If he missed a penalty in the World Cup final, would he actually lose sleep over it? Probably not. He’s also a mean son of a gun. His career has been littered with red cards; much to the anger of former Chelsea bosses Jose Mourinho and Antonio Conte. One of his worst moments for the Blues came when he allegedly bit Gareth Barry in an FA Cup game.
6. Mario Balotelli
“Why Always Me?” That was the slogan Super Mario had printed on a blue shirt whilst playing for Manchester City. The mad Italian was like a ballistic missile when he saw red. The minute he got booked, it seemed inevitable that he would be getting his marching orders soon after.
But where there is madness, there is often genius, and Balotelli certainly provided some delightful moments during his time with City. None more so than the pass that played in Sergio Agüero in injury time to snatch the title from Manchester United in the 2011/12 season. Balotelli went crazy many times during his days at the Etihad but it was the arguments he had with Roberto Mancini in full view of the cameras that remain the most memorable.
5. Paolo di Canio
The fiery Italian has graced the Premier League as a player and manager. As a manager he expected his players to tow the line at all times not giving them a single day off in the process. Yet as a player, he caused controversy on numerous occasions.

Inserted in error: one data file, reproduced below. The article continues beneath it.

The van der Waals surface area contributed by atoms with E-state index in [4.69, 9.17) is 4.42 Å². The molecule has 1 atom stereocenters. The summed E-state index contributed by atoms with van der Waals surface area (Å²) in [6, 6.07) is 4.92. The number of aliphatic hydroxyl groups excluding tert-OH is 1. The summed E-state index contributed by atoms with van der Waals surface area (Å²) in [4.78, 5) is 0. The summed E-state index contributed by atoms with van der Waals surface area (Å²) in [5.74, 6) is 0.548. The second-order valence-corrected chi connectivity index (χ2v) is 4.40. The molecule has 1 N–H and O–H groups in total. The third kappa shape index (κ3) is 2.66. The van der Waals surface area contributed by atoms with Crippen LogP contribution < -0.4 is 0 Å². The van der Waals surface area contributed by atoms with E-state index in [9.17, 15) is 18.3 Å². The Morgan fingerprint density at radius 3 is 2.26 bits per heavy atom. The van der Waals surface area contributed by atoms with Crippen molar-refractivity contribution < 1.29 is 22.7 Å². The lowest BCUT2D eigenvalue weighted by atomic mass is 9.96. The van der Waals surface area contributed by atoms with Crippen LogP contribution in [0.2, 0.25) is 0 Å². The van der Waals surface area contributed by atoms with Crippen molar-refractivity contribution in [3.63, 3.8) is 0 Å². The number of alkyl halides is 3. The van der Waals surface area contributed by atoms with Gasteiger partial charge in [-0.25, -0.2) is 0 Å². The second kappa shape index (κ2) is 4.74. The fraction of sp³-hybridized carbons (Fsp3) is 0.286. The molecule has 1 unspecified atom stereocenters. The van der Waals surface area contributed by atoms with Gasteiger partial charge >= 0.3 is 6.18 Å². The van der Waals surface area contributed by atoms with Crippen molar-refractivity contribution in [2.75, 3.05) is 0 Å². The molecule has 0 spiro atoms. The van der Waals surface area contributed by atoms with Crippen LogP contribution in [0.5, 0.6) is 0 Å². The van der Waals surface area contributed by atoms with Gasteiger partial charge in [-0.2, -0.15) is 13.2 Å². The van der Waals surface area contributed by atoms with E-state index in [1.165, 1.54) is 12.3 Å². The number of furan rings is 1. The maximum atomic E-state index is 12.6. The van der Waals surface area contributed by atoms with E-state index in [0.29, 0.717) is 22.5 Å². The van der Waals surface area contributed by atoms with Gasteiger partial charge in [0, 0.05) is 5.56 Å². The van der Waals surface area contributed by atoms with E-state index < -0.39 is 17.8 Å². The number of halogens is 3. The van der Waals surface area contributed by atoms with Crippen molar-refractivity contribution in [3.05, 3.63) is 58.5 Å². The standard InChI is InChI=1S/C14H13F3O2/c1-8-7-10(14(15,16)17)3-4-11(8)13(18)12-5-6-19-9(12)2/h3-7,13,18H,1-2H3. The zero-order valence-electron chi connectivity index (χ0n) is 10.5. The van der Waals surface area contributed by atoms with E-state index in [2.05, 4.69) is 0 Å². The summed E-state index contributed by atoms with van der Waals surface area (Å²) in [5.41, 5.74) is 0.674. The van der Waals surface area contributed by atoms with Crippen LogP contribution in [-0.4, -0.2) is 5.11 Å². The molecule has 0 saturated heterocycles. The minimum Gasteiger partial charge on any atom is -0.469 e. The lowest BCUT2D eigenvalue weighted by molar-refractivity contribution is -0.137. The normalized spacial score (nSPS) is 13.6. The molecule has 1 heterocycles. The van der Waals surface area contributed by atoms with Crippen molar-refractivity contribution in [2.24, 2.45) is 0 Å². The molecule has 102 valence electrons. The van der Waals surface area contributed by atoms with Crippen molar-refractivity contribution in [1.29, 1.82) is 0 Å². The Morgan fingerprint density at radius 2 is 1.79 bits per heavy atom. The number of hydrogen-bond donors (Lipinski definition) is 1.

His finest moment, you ask? Well that came playing for Sheffield Wednesday in 1998 against Arsenal. He was sent off for a second bookable offence and then decided to push referee Paul Alcock to the floor. It would result in a lengthy ban, and it took a while before Di Canio was seen in a good light by the British press again.
4. Luis Suarez
Old bitey liked scoring goals as much as he liked the taste of human flesh on a Saturday afternoon. He “allegedly” bit Patrice Evra and Branislav Ivanovic. The Player’s Association demanded the Uruguayan have counselling to cure his addiction. Prior to these two incidents he had also bitten PSV’s Otman Bakkal while representing Ajax and Giorgio Chiellini while playing for his country. While Suarez never bit off more than he could chew during his Premier League days, he seems to have calmed down nowadays in La Liga for Barcelona.
3. Eric Cantona
Eric Cantona was a maverick, and enigma. He was Fergie’s leading light when he joined from Leeds United at the start of the very first Premier League campaign in 1992/93.